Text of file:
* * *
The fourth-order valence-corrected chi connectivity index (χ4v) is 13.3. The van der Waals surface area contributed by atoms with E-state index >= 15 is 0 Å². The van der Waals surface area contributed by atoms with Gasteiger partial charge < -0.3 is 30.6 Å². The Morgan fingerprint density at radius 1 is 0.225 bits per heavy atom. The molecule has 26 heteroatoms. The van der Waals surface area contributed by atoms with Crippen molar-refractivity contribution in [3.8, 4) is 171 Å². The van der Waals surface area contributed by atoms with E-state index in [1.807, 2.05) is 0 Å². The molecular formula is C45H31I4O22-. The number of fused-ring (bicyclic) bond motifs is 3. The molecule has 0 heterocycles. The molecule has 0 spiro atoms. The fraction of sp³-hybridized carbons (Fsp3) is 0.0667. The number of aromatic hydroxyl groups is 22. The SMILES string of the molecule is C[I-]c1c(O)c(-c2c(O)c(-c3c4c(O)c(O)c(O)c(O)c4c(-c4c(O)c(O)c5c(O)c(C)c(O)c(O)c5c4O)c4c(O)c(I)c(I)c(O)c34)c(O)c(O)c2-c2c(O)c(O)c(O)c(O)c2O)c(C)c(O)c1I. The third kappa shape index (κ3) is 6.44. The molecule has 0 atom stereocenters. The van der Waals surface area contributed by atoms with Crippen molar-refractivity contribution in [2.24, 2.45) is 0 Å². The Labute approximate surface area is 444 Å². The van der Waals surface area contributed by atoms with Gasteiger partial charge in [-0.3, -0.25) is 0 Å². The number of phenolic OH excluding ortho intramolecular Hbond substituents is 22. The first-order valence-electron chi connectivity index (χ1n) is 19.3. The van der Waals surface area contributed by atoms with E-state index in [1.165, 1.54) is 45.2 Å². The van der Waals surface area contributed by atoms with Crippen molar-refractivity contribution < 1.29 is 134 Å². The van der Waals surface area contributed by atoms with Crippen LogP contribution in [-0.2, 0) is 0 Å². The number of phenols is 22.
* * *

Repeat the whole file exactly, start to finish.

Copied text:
The fourth-order valence-corrected chi connectivity index (χ4v) is 13.3. The van der Waals surface area contributed by atoms with E-state index >= 15 is 0 Å². The van der Waals surface area contributed by atoms with Gasteiger partial charge < -0.3 is 30.6 Å². The Morgan fingerprint density at radius 1 is 0.225 bits per heavy atom. The molecule has 26 heteroatoms. The van der Waals surface area contributed by atoms with Crippen molar-refractivity contribution in [3.8, 4) is 171 Å². The van der Waals surface area contributed by atoms with E-state index in [1.807, 2.05) is 0 Å². The molecular formula is C45H31I4O22-. The number of fused-ring (bicyclic) bond motifs is 3. The molecule has 0 heterocycles. The molecule has 0 spiro atoms. The fraction of sp³-hybridized carbons (Fsp3) is 0.0667. The number of aromatic hydroxyl groups is 22. The SMILES string of the molecule is C[I-]c1c(O)c(-c2c(O)c(-c3c4c(O)c(O)c(O)c(O)c4c(-c4c(O)c(O)c5c(O)c(C)c(O)c(O)c5c4O)c4c(O)c(I)c(I)c(O)c34)c(O)c(O)c2-c2c(O)c(O)c(O)c(O)c2O)c(C)c(O)c1I. The third kappa shape index (κ3) is 6.44. The molecule has 0 atom stereocenters. The van der Waals surface area contributed by atoms with Crippen molar-refractivity contribution in [2.24, 2.45) is 0 Å². The Labute approximate surface area is 444 Å². The van der Waals surface area contributed by atoms with Gasteiger partial charge in [-0.3, -0.25) is 0 Å². The number of phenolic OH excluding ortho intramolecular Hbond substituents is 22. The first-order valence-electron chi connectivity index (χ1n) is 19.3. The van der Waals surface area contributed by atoms with E-state index in [1.165, 1.54) is 45.2 Å². The van der Waals surface area contributed by atoms with Crippen molar-refractivity contribution < 1.29 is 134 Å². The van der Waals surface area contributed by atoms with Crippen LogP contribution in [-0.2, 0) is 0 Å². The number of phenols is 22.